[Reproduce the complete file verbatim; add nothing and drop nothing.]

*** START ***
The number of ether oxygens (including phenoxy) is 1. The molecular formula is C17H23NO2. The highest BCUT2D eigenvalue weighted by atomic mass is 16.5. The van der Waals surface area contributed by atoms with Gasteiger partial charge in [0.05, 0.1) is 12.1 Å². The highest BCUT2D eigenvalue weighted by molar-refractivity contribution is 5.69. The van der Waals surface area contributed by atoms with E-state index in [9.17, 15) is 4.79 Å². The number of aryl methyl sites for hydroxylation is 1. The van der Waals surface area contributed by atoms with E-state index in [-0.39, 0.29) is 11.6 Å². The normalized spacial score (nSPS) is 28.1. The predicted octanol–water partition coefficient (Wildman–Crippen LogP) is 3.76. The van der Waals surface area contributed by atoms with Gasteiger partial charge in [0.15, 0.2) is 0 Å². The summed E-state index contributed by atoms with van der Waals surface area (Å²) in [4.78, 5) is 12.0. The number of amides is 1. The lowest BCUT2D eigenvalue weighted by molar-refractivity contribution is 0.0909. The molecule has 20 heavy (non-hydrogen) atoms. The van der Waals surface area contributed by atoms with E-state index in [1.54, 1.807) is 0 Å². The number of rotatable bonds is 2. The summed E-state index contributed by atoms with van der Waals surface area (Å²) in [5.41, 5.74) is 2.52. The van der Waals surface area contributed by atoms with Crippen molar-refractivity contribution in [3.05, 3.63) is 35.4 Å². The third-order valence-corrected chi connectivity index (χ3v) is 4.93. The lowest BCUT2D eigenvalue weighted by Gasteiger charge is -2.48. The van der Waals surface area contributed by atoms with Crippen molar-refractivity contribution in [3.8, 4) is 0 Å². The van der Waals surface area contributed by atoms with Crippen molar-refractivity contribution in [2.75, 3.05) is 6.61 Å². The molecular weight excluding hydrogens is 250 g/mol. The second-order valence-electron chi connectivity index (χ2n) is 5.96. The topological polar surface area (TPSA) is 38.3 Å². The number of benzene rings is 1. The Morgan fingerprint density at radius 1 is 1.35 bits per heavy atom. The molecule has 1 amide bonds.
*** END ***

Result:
The number of ether oxygens (including phenoxy) is 1. The molecular formula is C17H23NO2. The highest BCUT2D eigenvalue weighted by atomic mass is 16.5. The van der Waals surface area contributed by atoms with Gasteiger partial charge in [0.05, 0.1) is 12.1 Å². The highest BCUT2D eigenvalue weighted by molar-refractivity contribution is 5.69. The van der Waals surface area contributed by atoms with E-state index in [9.17, 15) is 4.79 Å². The number of aryl methyl sites for hydroxylation is 1. The van der Waals surface area contributed by atoms with E-state index in [-0.39, 0.29) is 11.6 Å². The normalized spacial score (nSPS) is 28.1. The predicted octanol–water partition coefficient (Wildman–Crippen LogP) is 3.76. The van der Waals surface area contributed by atoms with Gasteiger partial charge in [0.15, 0.2) is 0 Å². The summed E-state index contributed by atoms with van der Waals surface area (Å²) in [4.78, 5) is 12.0. The number of amides is 1. The lowest BCUT2D eigenvalue weighted by molar-refractivity contribution is 0.0909. The molecule has 20 heavy (non-hydrogen) atoms. The van der Waals surface area contributed by atoms with E-state index in [1.54, 1.807) is 0 Å². The number of rotatable bonds is 2. The summed E-state index contributed by atoms with van der Waals surface area (Å²) in [5.41, 5.74) is 2.52. The van der Waals surface area contributed by atoms with Crippen molar-refractivity contribution in [3.05, 3.63) is 35.4 Å². The third-order valence-corrected chi connectivity index (χ3v) is 4.93. The lowest BCUT2D eigenvalue weighted by Gasteiger charge is -2.48. The van der Waals surface area contributed by atoms with Crippen molar-refractivity contribution in [3.8, 4) is 0 Å². The van der Waals surface area contributed by atoms with Crippen molar-refractivity contribution in [2.75, 3.05) is 6.61 Å². The molecular weight excluding hydrogens is 250 g/mol. The second-order valence-electron chi connectivity index (χ2n) is 5.96. The topological polar surface area (TPSA) is 38.3 Å². The number of benzene rings is 1. The Morgan fingerprint density at radius 1 is 1.35 bits per heavy atom. The molecule has 1 amide bonds.